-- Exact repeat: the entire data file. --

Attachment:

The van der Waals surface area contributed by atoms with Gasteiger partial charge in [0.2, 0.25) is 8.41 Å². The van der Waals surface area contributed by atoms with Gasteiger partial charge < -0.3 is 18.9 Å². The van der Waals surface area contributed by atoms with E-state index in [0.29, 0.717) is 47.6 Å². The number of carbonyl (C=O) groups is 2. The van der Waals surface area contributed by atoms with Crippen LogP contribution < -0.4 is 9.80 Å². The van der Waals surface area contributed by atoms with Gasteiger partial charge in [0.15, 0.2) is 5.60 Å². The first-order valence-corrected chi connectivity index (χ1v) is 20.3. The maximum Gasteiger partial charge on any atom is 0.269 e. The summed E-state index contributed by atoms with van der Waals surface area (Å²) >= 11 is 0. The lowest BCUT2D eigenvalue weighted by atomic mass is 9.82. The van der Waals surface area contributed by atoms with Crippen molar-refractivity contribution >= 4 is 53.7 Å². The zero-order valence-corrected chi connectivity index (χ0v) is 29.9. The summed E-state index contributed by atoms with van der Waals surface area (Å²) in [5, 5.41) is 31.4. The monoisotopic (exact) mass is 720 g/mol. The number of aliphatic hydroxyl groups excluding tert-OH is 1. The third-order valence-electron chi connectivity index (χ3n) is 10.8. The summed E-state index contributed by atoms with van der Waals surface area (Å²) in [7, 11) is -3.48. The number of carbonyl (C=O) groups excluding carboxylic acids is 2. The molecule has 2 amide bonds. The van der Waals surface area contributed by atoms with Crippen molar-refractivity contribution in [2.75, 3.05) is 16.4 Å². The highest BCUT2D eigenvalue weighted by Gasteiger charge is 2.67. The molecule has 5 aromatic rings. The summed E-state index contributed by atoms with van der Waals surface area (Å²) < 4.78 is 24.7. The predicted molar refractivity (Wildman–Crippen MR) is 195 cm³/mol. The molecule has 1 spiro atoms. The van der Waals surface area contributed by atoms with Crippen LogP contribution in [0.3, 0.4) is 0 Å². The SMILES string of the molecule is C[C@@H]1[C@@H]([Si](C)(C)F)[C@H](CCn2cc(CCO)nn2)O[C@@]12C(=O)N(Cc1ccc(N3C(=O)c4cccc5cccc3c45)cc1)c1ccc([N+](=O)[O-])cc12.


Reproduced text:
The van der Waals surface area contributed by atoms with Gasteiger partial charge in [0.2, 0.25) is 8.41 Å². The van der Waals surface area contributed by atoms with Gasteiger partial charge < -0.3 is 18.9 Å². The van der Waals surface area contributed by atoms with E-state index in [0.29, 0.717) is 47.6 Å². The number of carbonyl (C=O) groups is 2. The van der Waals surface area contributed by atoms with Crippen LogP contribution < -0.4 is 9.80 Å². The van der Waals surface area contributed by atoms with Gasteiger partial charge in [0.15, 0.2) is 5.60 Å². The first-order valence-corrected chi connectivity index (χ1v) is 20.3. The maximum Gasteiger partial charge on any atom is 0.269 e. The summed E-state index contributed by atoms with van der Waals surface area (Å²) >= 11 is 0. The lowest BCUT2D eigenvalue weighted by atomic mass is 9.82. The van der Waals surface area contributed by atoms with Crippen molar-refractivity contribution >= 4 is 53.7 Å². The zero-order valence-corrected chi connectivity index (χ0v) is 29.9. The summed E-state index contributed by atoms with van der Waals surface area (Å²) in [5, 5.41) is 31.4. The monoisotopic (exact) mass is 720 g/mol. The number of aliphatic hydroxyl groups excluding tert-OH is 1. The third-order valence-electron chi connectivity index (χ3n) is 10.8. The summed E-state index contributed by atoms with van der Waals surface area (Å²) in [7, 11) is -3.48. The number of carbonyl (C=O) groups excluding carboxylic acids is 2. The molecule has 2 amide bonds. The van der Waals surface area contributed by atoms with Crippen molar-refractivity contribution in [2.75, 3.05) is 16.4 Å². The highest BCUT2D eigenvalue weighted by Gasteiger charge is 2.67. The molecule has 5 aromatic rings. The summed E-state index contributed by atoms with van der Waals surface area (Å²) < 4.78 is 24.7. The predicted molar refractivity (Wildman–Crippen MR) is 195 cm³/mol. The molecule has 1 spiro atoms. The van der Waals surface area contributed by atoms with Crippen LogP contribution in [0.3, 0.4) is 0 Å². The SMILES string of the molecule is C[C@@H]1[C@@H]([Si](C)(C)F)[C@H](CCn2cc(CCO)nn2)O[C@@]12C(=O)N(Cc1ccc(N3C(=O)c4cccc5cccc3c45)cc1)c1ccc([N+](=O)[O-])cc12.